I found that Bequia had the best-priced souvenirs of all the Grenadines. My husband was delighted to find a t-shirt he loved was only $10 U.S. at Melinda's. On other islands, the same t-shirt was $20 U.S. Noah's Arkade, which is right on the waterfront, has great prices on Caribbean crafts and spices. I bought a great set of "fish" coasters there for my Caribbean-motif gameroom for $6 U.S.

There is a reef extending offshore between Princess Margaret Beach and Lower Bay Beach in Admiralty Bay that makes for some nice snorkeling, though not as good as what you will find elsewhere in the Grenadines.

If you're sailing, we found that the best anchorage is between Princess Margaret Beach and Lower Bay Beach. It's convenient to everything. Snorkle the anchor, though. When we anchored here on our way back, we found that our anchor rode was twisted around a huge log and had to do some manuveuring to get it off.


Different islands/Different personalities: Tobago Cays

Member Rating 0 out of 5 by mplunkert on May 13, 2003

The Tobago Cays are not just one island, but a chain of deserted islands (except for all the boats anchored off them) that constitute a national park. I have dubbed them the "Adventure Islands" of the Grenadines. The islands are protected from the ocean by Horseshoe Reef and the snorkeling here is the best we've found in the Caribbean, rivaled only by Anegada in the B.V.I. In fact, it rivals many of the reef dives I've ever taken. The water is a brilliant turquoise that entices you to jump off the boat the minute you set anchor, and fades to blue, green, gold, and brown as you get closer to the reef. There are dinghy moorings positioned along the reef so you can anchor in the clear, deeper water, and then dinghy out to where you can literally snorkle for hours without becoming bored. It is a magnificent close-to-the-surface aquarium that provides snorkelers with sights that are normally available only to those who scuba dive. (For those who do want to dive, Grenadines Dive specializes in the Tobago Cays, and they will come and pick you up from your boat. You can also give them a call if you are staying on a nearby island and want to dive the Cays. Contacts for Grenadines Dive are as follows -- Phone: 458-8138; e-mail: gdive@caribsurf.com; website: www.grenadinesdive.com.)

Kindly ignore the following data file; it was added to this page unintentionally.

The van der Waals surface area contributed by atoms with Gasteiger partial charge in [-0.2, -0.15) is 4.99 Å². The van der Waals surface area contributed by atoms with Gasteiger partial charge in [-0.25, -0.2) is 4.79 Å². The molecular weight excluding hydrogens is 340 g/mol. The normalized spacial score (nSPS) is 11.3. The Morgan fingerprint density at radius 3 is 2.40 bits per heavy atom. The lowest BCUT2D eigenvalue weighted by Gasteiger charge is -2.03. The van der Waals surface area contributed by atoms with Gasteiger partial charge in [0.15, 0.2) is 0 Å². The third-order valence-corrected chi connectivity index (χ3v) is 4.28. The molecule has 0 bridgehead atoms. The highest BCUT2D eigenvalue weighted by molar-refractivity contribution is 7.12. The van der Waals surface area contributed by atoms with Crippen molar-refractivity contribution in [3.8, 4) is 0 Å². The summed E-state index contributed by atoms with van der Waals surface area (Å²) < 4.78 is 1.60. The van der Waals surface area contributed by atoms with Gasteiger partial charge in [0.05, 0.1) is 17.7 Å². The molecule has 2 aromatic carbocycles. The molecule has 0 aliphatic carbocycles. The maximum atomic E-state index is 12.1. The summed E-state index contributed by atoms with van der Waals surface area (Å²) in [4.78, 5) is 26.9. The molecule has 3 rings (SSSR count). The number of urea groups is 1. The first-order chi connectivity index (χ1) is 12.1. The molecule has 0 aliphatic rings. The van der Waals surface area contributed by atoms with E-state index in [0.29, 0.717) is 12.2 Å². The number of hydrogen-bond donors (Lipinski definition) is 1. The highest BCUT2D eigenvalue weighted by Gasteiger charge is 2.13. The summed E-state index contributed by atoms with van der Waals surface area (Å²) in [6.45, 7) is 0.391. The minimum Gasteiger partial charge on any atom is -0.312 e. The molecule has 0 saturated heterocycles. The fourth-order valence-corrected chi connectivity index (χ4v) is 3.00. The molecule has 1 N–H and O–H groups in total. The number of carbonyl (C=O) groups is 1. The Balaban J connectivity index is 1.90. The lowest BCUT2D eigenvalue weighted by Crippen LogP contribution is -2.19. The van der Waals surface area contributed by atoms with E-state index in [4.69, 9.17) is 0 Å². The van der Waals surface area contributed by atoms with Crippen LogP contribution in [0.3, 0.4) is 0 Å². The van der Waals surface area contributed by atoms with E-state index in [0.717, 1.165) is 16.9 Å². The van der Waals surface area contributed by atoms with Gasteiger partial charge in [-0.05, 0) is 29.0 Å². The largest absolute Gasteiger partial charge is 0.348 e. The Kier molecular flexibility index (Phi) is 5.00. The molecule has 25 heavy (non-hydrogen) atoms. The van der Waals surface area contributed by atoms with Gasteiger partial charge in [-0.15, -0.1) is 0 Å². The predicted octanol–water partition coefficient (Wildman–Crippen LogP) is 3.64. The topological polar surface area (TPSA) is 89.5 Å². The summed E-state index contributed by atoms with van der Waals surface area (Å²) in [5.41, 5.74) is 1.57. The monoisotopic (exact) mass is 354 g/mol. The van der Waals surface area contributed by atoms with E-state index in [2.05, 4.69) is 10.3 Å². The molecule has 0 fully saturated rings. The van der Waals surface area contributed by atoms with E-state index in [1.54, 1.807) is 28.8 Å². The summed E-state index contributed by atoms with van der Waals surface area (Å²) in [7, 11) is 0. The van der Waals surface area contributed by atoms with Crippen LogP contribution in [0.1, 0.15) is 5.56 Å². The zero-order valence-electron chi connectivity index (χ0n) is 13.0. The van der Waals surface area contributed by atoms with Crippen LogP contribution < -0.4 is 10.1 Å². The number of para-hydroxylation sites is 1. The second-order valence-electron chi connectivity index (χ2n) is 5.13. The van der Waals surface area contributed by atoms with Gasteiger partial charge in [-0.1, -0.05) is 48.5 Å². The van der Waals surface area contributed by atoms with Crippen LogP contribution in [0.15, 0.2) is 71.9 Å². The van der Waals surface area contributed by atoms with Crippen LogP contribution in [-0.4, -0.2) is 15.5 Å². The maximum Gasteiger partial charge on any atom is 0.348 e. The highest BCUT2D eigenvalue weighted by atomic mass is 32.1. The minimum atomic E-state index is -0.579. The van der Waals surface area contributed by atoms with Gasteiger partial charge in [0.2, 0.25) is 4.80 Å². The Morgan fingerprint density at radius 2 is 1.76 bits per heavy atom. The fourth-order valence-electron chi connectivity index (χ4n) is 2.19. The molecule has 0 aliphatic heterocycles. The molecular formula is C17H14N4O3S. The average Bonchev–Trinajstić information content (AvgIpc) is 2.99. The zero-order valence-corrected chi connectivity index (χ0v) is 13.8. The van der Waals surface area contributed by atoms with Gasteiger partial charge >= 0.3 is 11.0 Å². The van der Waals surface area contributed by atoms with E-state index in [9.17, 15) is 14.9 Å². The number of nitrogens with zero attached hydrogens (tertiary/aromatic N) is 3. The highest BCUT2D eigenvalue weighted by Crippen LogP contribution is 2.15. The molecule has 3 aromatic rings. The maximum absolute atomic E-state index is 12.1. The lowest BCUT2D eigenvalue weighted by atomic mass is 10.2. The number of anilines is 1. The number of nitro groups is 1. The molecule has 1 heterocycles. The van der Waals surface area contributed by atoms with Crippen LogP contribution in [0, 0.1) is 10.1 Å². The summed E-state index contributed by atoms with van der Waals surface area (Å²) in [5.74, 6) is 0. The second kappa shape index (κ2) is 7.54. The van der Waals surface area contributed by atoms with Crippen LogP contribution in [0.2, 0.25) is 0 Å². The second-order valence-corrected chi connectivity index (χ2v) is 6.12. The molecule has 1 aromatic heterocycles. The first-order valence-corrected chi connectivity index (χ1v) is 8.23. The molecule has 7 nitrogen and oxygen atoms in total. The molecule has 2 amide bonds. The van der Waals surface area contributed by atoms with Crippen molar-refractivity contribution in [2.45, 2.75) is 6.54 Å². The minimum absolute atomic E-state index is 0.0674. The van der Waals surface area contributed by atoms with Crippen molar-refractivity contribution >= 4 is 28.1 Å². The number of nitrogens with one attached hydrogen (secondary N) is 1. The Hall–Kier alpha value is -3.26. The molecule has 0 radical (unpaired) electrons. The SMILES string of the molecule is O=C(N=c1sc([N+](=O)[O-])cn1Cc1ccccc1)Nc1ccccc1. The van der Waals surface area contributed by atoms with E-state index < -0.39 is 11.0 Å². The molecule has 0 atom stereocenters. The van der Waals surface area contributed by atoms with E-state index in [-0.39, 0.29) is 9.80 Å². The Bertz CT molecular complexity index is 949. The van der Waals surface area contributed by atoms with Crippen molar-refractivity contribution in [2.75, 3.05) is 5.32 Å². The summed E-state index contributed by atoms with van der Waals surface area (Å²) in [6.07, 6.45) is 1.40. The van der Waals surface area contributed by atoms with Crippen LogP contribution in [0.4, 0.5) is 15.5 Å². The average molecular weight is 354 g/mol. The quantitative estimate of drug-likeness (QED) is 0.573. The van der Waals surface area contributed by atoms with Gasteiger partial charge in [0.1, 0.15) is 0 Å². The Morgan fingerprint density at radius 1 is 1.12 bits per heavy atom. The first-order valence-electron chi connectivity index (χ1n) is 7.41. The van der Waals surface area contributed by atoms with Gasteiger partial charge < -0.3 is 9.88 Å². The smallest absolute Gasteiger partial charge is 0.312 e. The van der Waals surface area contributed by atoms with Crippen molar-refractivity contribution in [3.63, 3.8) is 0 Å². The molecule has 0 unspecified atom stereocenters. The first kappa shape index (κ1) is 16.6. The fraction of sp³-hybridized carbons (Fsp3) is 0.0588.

When you finally decide that you have to stop snorkeling to eat something, the sandy beach of any one of the four islands making up the Tobago Cays provides a perfect setting for a beach barbeque. (Please take your trash with you when you're finished partying, though.) If you've neglected to provision well, boat vendors will be along offering fresh fish and lobster, fruits, ice, and bread. They also sell T-shirts and jewelry, but before you buy a T-shirt from one of them, look for someone who has a clothesline of shirts set up on either Jamesby or Petit Bateau Island. Wilma Dember sets up her "shop" on one of these two Cays most days and has great-priced, high-quality T-shirts for only 35EC$, a much lower price than you will get from a boat vendor and also much lower than you will find in most shops on the islands in the Grenadines.

After the barbeque, head back to the boat and relax on the deck under a sky decorated with a confetti of stars while planning your next adventurous day in the Cays. Bet you can't do just one!